The archetypal iPod, exemplified by the Classic series discontinued in 2014, retains a number of desirable interaction features — the scroll wheel interface, the flexibility of a standard headphone jack, and the focus benefits of lacking networking hardware. The limitations, tied to hardware limitations of the time rather than designed feature set, become ever more distracting — namely weight, slowness, display quality, and an outmoded data port.
The intent of this design is to take advantage of the iPod’s limited feature set to apply an inside-out formal approach to a digital device with analog inputs and outputs, shaping the casing based on its energy and data flows. The central user-facing data flow of the device, between the scroll wheel and display, is already resolved and well-integrated. The feeling of direct interaction is optionally augmented by clicking sounds, playing through a hidden speaker as though the wheel were physically notched.
The other main flows between parts of the device are —
dock connector to battery to logic board (energy)
dock connector to storage on logic board (data)
DAC on logic board to 3.5mm jack (analog signal)
hold switch to controller chip on logic board (data)
The Brionvega Concetto 101 is an integrated turntable system from 1976 designed by Paolo Orlandini, Roberto Lucci, and Marco Zanuso, distinctive for the way in which its upper casing is shaped around its mechanisms.
The turntable lid is a complex topographic surface which appears arbitrarily sculptural but is in fact raised to fit the platter, the control dials, and the sweep of the tonearm. This surface stands out from the otherwise rectilinear shape of the unit.
This implementation of a technologically expressive design language deviates from the usual conventions that would fit with this theme — namely exposing the internal components through a transparent material, or for a more direct effect, locating components outside the boundaries of the case.
A view of a machine’s internals gives insight to a casual observer when the function is mechanical and thus visible — a pulley, a set of gears — but invisible electronic processes get abstracted away. An outer casing that reflects a logically ordered set of internal components can effectively demonstrate the relationships between these components — the passage of energy or data.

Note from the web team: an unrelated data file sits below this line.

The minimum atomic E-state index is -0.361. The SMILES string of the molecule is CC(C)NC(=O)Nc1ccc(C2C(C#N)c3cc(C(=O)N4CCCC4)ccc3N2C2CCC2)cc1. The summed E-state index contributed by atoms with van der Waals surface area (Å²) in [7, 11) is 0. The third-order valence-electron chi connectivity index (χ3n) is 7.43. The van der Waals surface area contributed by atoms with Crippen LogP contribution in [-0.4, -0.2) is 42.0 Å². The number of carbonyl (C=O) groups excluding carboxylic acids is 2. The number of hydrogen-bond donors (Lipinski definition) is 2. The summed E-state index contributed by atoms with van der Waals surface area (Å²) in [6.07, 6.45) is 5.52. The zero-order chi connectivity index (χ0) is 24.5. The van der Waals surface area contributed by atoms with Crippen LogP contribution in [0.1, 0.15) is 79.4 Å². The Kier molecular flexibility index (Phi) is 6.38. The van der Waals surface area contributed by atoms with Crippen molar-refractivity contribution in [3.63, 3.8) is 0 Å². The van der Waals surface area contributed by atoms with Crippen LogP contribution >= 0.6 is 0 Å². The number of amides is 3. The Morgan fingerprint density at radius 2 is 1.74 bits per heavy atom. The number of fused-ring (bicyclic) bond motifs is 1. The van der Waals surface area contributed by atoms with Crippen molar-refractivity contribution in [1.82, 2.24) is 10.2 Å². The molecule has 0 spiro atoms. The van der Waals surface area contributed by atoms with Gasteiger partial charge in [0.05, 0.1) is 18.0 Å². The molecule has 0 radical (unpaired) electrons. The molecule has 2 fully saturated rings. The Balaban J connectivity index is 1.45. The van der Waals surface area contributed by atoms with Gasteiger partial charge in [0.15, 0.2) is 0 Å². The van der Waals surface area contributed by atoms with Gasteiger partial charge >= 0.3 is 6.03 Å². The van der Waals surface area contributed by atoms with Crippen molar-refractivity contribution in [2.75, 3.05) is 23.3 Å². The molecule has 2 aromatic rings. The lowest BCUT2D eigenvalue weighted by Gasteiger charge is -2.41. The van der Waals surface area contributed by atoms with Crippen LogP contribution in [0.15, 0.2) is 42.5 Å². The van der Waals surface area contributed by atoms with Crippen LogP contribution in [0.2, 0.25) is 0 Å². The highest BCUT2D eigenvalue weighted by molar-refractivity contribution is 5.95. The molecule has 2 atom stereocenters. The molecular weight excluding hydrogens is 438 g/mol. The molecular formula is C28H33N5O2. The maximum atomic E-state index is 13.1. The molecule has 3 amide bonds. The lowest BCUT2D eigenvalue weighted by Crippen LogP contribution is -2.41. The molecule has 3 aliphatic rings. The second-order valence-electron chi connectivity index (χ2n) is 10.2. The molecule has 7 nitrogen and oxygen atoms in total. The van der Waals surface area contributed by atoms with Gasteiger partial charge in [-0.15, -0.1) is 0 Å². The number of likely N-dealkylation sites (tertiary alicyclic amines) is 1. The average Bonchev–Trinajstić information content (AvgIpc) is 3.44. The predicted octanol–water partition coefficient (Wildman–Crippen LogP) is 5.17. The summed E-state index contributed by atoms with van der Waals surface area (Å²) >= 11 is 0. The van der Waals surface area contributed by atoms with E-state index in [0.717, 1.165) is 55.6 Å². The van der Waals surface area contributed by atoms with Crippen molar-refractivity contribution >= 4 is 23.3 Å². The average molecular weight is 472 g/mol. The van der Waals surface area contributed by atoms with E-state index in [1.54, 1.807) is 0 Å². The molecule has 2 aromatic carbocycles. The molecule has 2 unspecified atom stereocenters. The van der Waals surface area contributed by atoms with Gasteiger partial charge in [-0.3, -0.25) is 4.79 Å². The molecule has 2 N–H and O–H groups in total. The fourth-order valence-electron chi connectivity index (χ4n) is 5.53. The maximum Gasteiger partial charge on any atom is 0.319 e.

The case, with a footprint of 28 × 56 millimetres, is formed tightly around the internal components. The logic board and battery make up the central mass of the device while the generously sized hold switch (modelled off the original) and the two ports branch off to the edges. A thin slab makes up the base of the device and frames the display and scroll wheel opposite these components.
Features like wireless connectivity that are not included on the final generation iPod Classic remain absent on the basis that they would complicate the flows of data and energy through the device.
Substitutions of equivalent updated parts allow for miniaturization — the dock connector is replaced by its updated equivalent and on-chip flash storage is used instead of a hard drive. This integration of processing and storage does not confuse the model of the iPod’s internal signal flow as consideration of this device’s processing power — its computer-ishness — has always been downplayed to the user.
This proposal deviates from Apple’s post-white plastic design language but retains key features — continuous curvature in surface transitions, anodized aluminum, careful consideration of corner radii, and the use of white plastic for contact surfaces. It responds to the trend of subtraction of extraneous volume from products to leave a “naked robotic core” — rather than ensuring compliance of internal components with a geometrically optimal rectangular shell, the components are treated with individual importance and pushed outward to form the overall shape of the device.